DAMASCUS, Syria — While the media has been mostly silent over the past few months about the decade long crisis in Syria, terror and chaos have not ceased and the cries of the Syrian people are louder than ever. Apocalyptic civil war has left hundreds dead and millions wounded. Those fighting to stay alive have been left with life long trauma from which they may never recover. This crisis has damaged the Syrian population so much that the overall life expectancy of the country has been affected. While most countries around the world have shown a steady upward trend in life expectancy over the last decade, Syria’s life expectancy rate has become widely inconsistent. In the text below, 10 things you need to know about life expectancy in Syria are presented.
Top 10 Facts About Life Expectancy in Syria
- The number of deaths has increased by more than 12,000 percent since the start of the crisis. Conflict and terror were listed as the 24th leading cause of death in Syria in 2007. In 2017, they were declared number one. This crisis has claimed over 500,000 lives in just over 10 years which equals 170 deaths per day and one death every nine minutes.
- Along with many underdeveloped countries around the world, Syria showed an increase in life expectancy in the late 20th and early 21st century. It peaked at 74.4 years of age in 2006, just before the conflict began. Once the crisis emerged, life expectancy in Syria plummeted, hitting the lowest number of 69.8 years in 2014. With humanitarian organizations increasing their mobilization efforts in Syria, life expectancy has actually increased in the past few years. In 2016, life expectancy had increased to 70.3 and is expected to rise exponentially in the upcoming years.
- Since the start of the conflict, the Syrian government has been responsible for at least 50 of the 85 total chemical attacks on major Syrian cities. Citizens in cities such as Aleppo and Damascus have been fleeing not only from bullets but from the air they breathe. Chlorine gas, sarin and mustard gas have been filling the atmosphere and lungs of Syrian civilians since 2013 causing muscle paralysis, burning, blistering and suffocation. This is one of the first cases of chemical warfare used against civilians since it was outlawed after the second world war.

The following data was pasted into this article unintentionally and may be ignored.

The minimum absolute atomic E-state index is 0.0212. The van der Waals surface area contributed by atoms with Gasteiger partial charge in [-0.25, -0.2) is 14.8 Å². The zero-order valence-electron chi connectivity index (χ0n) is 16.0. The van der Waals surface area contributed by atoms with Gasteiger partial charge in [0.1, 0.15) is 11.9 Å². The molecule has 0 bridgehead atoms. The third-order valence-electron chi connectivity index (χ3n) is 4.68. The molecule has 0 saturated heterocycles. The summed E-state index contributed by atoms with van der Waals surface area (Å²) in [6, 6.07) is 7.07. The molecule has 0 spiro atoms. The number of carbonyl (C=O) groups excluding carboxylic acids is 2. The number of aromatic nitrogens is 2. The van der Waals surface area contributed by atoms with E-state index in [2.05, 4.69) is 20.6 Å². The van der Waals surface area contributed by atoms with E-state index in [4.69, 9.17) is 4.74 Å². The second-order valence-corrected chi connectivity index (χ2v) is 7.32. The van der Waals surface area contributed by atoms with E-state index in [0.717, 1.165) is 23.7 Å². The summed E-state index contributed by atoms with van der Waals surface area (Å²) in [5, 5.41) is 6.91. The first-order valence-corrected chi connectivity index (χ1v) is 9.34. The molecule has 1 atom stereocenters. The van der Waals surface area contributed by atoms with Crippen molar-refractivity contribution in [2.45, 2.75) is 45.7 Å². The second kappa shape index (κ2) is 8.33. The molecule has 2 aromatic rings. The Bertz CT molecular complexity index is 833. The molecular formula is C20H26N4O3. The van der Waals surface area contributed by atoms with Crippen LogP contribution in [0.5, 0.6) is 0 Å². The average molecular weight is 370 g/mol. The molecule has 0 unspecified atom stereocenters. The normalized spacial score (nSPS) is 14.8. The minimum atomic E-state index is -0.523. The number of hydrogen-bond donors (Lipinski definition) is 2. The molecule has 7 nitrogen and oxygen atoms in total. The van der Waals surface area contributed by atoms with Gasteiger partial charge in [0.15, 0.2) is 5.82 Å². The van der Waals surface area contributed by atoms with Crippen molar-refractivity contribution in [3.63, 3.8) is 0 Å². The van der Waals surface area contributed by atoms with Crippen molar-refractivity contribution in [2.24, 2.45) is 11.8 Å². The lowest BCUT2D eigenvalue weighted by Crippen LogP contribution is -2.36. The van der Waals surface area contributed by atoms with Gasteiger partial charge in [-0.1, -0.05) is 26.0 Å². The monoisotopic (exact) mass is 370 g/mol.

- With over 400,000 dead in the country, those that remain in the line of fire have been forced to evacuate. Around 6.6 million people are displaced internally with 2.9 million located in besieged areas. Over five million refugees have sought shelter in camps in Lebanon and Jordan. These camps are not fully equipped to take in the vast number of asylum seekers and 93 percent of refugees in Jordan live below the poverty line, making this crisis the worst refugee crisis to date.
- Food has also become extremely difficult to access. Wheat and barley are the top cash-crops in Syria, making their plantations the most targetted. Airstrikes have cost farmers about a million hectares of sustainable and arable land, meaning overall food production has plummeted as the agricultural industry weakens. Without food, more and more families face starvation. As many as 2.5 million children are facing starvation. In most besieged areas, 11.9 percent of children are extremely malnourished.